You know about Adam Vinatieri’s Super Bowl heroics, Mike Vanderjagt’s shortcomings, Scott Norwood’s wide right and Billy Gramatica’s self inflicted injury.
Field goal kickers are often disregarded compared to position players, yet they’re usually an integral part to the biggest moments in a game. Their performance often determines how far their team will go in the playoffs.
We know Sebastian Janikowski because he’s an offensive weapon everytime the Raiders cross mid-field. We remember Gary Anderson because he was perfect in ‘98, hitting all 35 field goal attempts in the regular season, then missed a chip shot in the NFC Championship that would’ve all but clinched the game for the Vikings. We recognize Nate Kaeding because he embodies the flaws of the Chargers, shrinking when the moment gets too big.
But what do we know about punters? They’re also an important part of a coach’s strategy with respect to the field position battle. But when punters get blocked, it’s usually someone else’s fault. We see them as victims of circumstance. Meanwhile, kickers can’t afford to pass the blame. Their job security shrinks incrementally with every ball that doesn’t fly between the uprights.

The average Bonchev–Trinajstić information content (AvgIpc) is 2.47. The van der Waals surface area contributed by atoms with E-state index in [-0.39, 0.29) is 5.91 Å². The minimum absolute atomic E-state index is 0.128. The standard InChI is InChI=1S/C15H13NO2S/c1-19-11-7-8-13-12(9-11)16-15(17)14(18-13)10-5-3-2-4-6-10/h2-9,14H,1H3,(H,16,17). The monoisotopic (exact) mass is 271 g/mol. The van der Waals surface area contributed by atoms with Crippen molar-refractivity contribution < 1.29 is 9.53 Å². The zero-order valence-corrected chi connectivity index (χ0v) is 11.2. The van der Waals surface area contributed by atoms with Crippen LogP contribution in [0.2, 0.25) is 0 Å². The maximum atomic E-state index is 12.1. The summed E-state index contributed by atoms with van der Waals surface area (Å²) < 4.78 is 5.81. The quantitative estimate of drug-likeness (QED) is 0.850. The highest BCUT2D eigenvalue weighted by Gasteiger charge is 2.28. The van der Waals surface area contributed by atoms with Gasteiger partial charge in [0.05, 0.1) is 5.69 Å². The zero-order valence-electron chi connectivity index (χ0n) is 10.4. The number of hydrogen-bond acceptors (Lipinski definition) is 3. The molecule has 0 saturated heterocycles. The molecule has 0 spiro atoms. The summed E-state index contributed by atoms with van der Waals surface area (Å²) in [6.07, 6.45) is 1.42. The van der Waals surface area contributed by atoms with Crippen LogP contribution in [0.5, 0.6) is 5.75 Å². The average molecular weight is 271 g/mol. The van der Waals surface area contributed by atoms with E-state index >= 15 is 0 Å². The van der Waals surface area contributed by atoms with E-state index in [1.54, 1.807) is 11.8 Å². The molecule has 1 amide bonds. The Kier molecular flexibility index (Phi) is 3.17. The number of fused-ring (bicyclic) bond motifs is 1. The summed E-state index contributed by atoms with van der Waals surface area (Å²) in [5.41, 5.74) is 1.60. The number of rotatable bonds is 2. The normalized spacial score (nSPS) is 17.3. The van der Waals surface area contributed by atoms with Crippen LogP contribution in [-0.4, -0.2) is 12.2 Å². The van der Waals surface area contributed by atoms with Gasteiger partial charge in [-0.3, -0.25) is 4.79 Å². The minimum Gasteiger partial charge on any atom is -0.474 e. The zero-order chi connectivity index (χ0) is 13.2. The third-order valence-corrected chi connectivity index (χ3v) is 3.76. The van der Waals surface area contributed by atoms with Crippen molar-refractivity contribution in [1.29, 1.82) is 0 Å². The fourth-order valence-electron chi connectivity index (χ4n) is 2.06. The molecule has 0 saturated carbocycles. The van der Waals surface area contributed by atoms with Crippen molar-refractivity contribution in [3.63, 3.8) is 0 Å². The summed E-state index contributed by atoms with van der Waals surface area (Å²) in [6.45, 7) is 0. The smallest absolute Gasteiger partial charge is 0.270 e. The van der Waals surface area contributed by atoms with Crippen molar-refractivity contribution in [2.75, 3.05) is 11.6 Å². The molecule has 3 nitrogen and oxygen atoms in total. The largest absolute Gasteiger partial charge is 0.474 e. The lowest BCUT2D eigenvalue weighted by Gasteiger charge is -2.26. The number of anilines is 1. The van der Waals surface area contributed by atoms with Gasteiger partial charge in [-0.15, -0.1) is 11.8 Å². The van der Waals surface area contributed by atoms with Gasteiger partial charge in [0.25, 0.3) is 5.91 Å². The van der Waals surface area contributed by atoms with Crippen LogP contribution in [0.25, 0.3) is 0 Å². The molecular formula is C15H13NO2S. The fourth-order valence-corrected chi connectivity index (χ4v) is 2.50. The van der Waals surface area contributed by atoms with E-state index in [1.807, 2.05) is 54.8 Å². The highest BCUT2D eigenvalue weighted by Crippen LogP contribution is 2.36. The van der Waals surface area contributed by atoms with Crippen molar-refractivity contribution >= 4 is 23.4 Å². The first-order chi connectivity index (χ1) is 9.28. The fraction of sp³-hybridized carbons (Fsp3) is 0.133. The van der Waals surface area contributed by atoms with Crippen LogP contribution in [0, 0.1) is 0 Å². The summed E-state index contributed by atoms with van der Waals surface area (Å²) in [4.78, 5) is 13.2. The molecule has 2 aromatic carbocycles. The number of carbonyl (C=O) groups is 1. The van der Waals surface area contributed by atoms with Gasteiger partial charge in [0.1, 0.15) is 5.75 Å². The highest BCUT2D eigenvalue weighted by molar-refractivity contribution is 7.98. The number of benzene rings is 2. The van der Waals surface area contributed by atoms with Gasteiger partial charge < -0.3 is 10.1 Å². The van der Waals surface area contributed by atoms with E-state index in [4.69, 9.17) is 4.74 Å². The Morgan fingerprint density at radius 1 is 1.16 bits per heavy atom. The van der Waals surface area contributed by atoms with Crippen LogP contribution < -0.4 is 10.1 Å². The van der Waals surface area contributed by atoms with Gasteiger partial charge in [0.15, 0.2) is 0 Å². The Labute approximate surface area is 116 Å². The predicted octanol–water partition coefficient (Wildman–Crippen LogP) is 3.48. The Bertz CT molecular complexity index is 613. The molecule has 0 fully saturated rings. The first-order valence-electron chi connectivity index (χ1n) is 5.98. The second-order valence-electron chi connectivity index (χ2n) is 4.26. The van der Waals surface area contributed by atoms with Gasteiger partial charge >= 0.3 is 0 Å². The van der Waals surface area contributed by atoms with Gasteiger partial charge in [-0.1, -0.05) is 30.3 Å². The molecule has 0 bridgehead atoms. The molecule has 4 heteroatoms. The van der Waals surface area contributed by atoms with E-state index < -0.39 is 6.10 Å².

There’s Darren Bennett, formerly of the Chargers and Vikings, who was named the punter on NFL’s All-Decade Team in the 90s. He was a former Australian rules football player, and is best known for bringing the “drop punt” to the NFL. There’s Shane Lechler, given the largest contract for a punter in NFL history by the Raiders in ‘09. You literally have to kick to Desean Jackson and have him return your punt for a game-ending touchdown with no time left on the clock to be remembered. And even then, I had to research to find out that his name was Matt Dodge.
The point is this: we like to view kickers and punters as one of the same. They’re specialists and many of us don’t view them as athletes, the same way we appreciate a quarterback or a wide receiver. But what we need to do is make a further differentiation, because a kicker and a punter could not be more different in every way imaginable.